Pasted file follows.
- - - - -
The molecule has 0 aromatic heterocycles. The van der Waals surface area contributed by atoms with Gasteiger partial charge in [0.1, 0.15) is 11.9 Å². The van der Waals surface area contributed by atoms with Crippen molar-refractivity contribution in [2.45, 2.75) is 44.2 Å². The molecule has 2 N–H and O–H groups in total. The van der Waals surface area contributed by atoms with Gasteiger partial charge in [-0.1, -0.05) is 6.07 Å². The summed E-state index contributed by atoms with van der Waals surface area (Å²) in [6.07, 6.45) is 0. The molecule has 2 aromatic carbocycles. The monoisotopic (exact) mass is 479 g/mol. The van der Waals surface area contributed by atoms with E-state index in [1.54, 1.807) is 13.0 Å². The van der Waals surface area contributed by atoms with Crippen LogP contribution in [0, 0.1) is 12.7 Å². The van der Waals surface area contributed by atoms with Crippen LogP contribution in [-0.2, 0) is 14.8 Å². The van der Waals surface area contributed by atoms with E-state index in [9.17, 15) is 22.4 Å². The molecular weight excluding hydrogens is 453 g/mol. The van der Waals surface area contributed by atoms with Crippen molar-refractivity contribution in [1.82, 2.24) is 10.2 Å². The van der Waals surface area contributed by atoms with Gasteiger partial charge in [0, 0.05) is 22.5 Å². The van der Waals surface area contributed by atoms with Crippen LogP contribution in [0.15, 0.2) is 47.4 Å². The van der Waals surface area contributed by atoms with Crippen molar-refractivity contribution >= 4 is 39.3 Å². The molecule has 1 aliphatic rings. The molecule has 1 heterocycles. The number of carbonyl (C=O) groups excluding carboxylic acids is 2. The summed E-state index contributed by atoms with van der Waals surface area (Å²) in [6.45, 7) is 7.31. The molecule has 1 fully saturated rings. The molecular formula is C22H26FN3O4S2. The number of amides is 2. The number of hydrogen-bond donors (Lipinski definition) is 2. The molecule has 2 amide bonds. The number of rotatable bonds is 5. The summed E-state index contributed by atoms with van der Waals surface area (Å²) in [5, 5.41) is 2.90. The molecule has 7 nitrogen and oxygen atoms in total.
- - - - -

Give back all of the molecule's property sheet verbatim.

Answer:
The molecule has 0 aromatic heterocycles. The van der Waals surface area contributed by atoms with Gasteiger partial charge in [0.1, 0.15) is 11.9 Å². The van der Waals surface area contributed by atoms with Crippen molar-refractivity contribution in [2.45, 2.75) is 44.2 Å². The molecule has 2 N–H and O–H groups in total. The van der Waals surface area contributed by atoms with Gasteiger partial charge in [-0.1, -0.05) is 6.07 Å². The summed E-state index contributed by atoms with van der Waals surface area (Å²) in [6.07, 6.45) is 0. The molecule has 2 aromatic carbocycles. The monoisotopic (exact) mass is 479 g/mol. The van der Waals surface area contributed by atoms with E-state index in [1.54, 1.807) is 13.0 Å². The van der Waals surface area contributed by atoms with Crippen LogP contribution in [0, 0.1) is 12.7 Å². The van der Waals surface area contributed by atoms with Crippen LogP contribution in [-0.2, 0) is 14.8 Å². The van der Waals surface area contributed by atoms with E-state index in [9.17, 15) is 22.4 Å². The molecular weight excluding hydrogens is 453 g/mol. The van der Waals surface area contributed by atoms with Crippen molar-refractivity contribution in [1.82, 2.24) is 10.2 Å². The van der Waals surface area contributed by atoms with Gasteiger partial charge in [0, 0.05) is 22.5 Å². The van der Waals surface area contributed by atoms with Crippen LogP contribution in [0.15, 0.2) is 47.4 Å². The van der Waals surface area contributed by atoms with Crippen molar-refractivity contribution >= 4 is 39.3 Å². The molecule has 1 aliphatic rings. The molecule has 1 heterocycles. The number of carbonyl (C=O) groups excluding carboxylic acids is 2. The summed E-state index contributed by atoms with van der Waals surface area (Å²) in [6.45, 7) is 7.31. The molecule has 1 fully saturated rings. The molecular formula is C22H26FN3O4S2. The number of amides is 2. The number of hydrogen-bond donors (Lipinski definition) is 2. The molecule has 2 amide bonds. The number of rotatable bonds is 5. The summed E-state index contributed by atoms with van der Waals surface area (Å²) in [5, 5.41) is 2.90. The molecule has 7 nitrogen and oxygen atoms in total.